Additionally, technology exists that allows customers to engage with their financial services provider across multiple channels. Customers may want to start with online chats but may quickly move to a call, video or screen share for support. These transfers can now happen seamlessly via the web or in-app. Providing these channels for customers to engage on their terms is increasingly important.

Finally, companies can now alter a customer’s digital experience in real time and in context. In customer experience parlance, this is called journey orchestration and real-time journey intervention. This allows financial services companies to either keep customers in a journey to drive a business outcome, or get them back into one if they’ve exited – all without the customer realizing it. For example, a customer might be in the market for a new mortgage, but doesn’t like the rate on the bank’s website and leaves the page to look at other products. Based on the customer’s navigation and interests, journey orchestration technology can offer a new rate when the customer lands on the page again, or deliver a new rate via email. The rate can be based on successful loan originations and rates from other customers with a similar profile.

The added benefit of journey analytics and orchestration is that it allows financial services organizations to understand what customers are doing horizontally across the business, versus in just one part of the organization or within a product (e.g., mortgage or card business). Why is this important? For starters, the experience should feel like one bank, no matter the product or line of business the customer is engaging. Secondly, customers can have multiple accounts and products, ranging from savings, mortgage, card and investments. By only understanding the experience within the business line and not how interactions play across the organization, financial services companies are missing massive opportunities to drive greater growth and efficiency.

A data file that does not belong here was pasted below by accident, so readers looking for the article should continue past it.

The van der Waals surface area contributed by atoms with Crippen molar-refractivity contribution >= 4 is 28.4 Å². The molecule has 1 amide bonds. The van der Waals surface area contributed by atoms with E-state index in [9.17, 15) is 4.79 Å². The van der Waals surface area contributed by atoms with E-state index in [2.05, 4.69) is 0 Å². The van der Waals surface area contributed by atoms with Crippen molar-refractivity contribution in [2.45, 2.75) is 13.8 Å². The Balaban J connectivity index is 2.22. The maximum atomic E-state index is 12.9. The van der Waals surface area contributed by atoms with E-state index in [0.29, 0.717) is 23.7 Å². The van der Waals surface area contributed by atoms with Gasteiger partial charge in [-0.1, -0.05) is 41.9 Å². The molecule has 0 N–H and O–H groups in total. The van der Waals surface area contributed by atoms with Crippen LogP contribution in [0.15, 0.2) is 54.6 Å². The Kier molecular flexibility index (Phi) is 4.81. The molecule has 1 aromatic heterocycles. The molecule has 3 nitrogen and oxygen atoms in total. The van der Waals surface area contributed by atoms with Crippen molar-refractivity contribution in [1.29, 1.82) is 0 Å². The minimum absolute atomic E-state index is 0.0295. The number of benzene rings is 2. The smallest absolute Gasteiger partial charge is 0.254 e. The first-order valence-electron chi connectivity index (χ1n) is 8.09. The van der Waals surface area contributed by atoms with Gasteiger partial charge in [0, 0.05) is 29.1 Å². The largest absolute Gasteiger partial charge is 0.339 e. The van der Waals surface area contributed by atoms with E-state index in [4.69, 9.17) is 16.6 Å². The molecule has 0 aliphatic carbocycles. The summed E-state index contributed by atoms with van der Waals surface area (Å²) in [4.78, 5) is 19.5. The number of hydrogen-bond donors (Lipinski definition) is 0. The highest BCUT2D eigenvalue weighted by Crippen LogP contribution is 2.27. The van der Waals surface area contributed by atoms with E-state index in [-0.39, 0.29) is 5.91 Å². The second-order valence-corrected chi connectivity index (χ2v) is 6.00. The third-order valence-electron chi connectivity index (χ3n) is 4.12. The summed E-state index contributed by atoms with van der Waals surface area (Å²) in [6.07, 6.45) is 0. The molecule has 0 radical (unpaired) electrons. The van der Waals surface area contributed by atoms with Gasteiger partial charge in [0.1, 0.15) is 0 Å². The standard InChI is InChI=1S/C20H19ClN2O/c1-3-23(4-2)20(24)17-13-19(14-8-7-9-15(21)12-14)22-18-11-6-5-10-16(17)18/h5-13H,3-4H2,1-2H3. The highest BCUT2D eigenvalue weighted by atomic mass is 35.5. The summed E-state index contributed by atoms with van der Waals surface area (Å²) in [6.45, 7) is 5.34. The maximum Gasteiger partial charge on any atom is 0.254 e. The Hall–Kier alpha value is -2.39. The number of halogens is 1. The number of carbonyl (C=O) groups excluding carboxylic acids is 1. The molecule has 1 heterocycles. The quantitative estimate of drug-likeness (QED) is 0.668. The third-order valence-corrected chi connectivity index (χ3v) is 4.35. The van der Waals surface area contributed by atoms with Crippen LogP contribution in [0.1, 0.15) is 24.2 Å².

Dedicate CX teams and leaders

Many organizations, including those in financial services, are starting to organize their customer experience efforts under a Chief Experience Officer. This person is leading teams that were traditionally dispersed across the lines of business, such as Insights, Analytics, Transformation, Customer Operations or Contact Centers, Design, Digital and Change Management.

Bringing teams together allows for greater horizontal understanding of the customer, improved accountability around experience delivery and increased influence on the importance of the customer experience – a message that should resonate from the mailroom to the boardroom.

As the technology and capabilities become more advanced, financial services will also need to re-think who they’re hiring for the customer experience team. Skills in data architecture, data science and modeling, design thinking and change management will become increasingly important over the next few years. Leaders should be planning now to hire for these new skills so they can take advantage of new capabilities as they become more accessible.

Final Thoughts

As we move more quickly into a new digital paradigm with a market environment that is increasingly less stable, financial services companies can’t focus solely on the technology being delivered anymore. These businesses need to focus on the people managing these new capabilities too, as balancing technology and investments in customer experience is a calculus taking on new meaning within financial services.